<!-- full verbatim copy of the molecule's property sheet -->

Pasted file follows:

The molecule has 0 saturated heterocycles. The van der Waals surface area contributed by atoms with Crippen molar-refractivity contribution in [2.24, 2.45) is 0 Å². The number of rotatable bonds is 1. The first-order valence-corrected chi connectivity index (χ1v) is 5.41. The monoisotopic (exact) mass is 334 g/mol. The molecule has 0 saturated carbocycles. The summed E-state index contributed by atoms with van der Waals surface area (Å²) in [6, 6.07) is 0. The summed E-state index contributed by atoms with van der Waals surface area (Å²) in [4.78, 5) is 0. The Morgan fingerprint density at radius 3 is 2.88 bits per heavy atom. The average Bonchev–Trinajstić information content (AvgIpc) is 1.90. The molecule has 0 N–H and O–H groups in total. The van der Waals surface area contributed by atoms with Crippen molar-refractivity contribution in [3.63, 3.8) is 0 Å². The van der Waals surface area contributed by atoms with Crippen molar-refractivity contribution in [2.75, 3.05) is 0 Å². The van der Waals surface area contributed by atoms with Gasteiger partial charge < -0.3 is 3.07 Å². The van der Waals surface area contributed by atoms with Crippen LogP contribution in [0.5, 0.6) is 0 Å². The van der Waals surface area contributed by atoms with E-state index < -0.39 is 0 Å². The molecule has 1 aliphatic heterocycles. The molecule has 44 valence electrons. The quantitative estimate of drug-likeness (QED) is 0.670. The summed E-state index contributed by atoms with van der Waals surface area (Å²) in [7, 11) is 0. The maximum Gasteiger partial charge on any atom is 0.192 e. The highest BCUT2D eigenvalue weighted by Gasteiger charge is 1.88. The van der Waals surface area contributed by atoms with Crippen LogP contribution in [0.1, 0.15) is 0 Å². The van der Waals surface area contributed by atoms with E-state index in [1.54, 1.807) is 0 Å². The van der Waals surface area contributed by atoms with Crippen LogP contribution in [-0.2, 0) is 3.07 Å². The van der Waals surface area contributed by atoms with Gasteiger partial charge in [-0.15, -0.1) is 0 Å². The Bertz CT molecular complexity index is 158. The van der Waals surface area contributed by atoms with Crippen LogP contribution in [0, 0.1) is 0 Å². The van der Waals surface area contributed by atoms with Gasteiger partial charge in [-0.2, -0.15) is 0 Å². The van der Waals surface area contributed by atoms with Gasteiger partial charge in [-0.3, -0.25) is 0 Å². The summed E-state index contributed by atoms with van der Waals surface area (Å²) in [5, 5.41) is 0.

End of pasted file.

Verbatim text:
The molecule has 0 saturated heterocycles. The van der Waals surface area contributed by atoms with Crippen molar-refractivity contribution in [2.24, 2.45) is 0 Å². The number of rotatable bonds is 1. The first-order valence-corrected chi connectivity index (χ1v) is 5.41. The monoisotopic (exact) mass is 334 g/mol. The molecule has 0 saturated carbocycles. The summed E-state index contributed by atoms with van der Waals surface area (Å²) in [6, 6.07) is 0. The summed E-state index contributed by atoms with van der Waals surface area (Å²) in [4.78, 5) is 0. The Morgan fingerprint density at radius 3 is 2.88 bits per heavy atom. The average Bonchev–Trinajstić information content (AvgIpc) is 1.90. The molecule has 0 N–H and O–H groups in total. The van der Waals surface area contributed by atoms with Crippen molar-refractivity contribution in [3.63, 3.8) is 0 Å². The van der Waals surface area contributed by atoms with Crippen molar-refractivity contribution in [2.75, 3.05) is 0 Å². The van der Waals surface area contributed by atoms with Gasteiger partial charge < -0.3 is 3.07 Å². The van der Waals surface area contributed by atoms with Crippen LogP contribution in [0.5, 0.6) is 0 Å². The van der Waals surface area contributed by atoms with E-state index < -0.39 is 0 Å². The molecule has 1 aliphatic heterocycles. The molecule has 44 valence electrons. The quantitative estimate of drug-likeness (QED) is 0.670. The summed E-state index contributed by atoms with van der Waals surface area (Å²) in [7, 11) is 0. The maximum Gasteiger partial charge on any atom is 0.192 e. The highest BCUT2D eigenvalue weighted by Gasteiger charge is 1.88. The van der Waals surface area contributed by atoms with Crippen LogP contribution in [0.1, 0.15) is 0 Å². The van der Waals surface area contributed by atoms with E-state index in [1.54, 1.807) is 0 Å². The van der Waals surface area contributed by atoms with Crippen LogP contribution in [-0.2, 0) is 3.07 Å². The van der Waals surface area contributed by atoms with Gasteiger partial charge in [-0.15, -0.1) is 0 Å². The Bertz CT molecular complexity index is 158. The van der Waals surface area contributed by atoms with Crippen LogP contribution in [0, 0.1) is 0 Å². The van der Waals surface area contributed by atoms with Gasteiger partial charge in [-0.2, -0.15) is 0 Å². The van der Waals surface area contributed by atoms with Gasteiger partial charge in [-0.3, -0.25) is 0 Å². The summed E-state index contributed by atoms with van der Waals surface area (Å²) in [5, 5.41) is 0.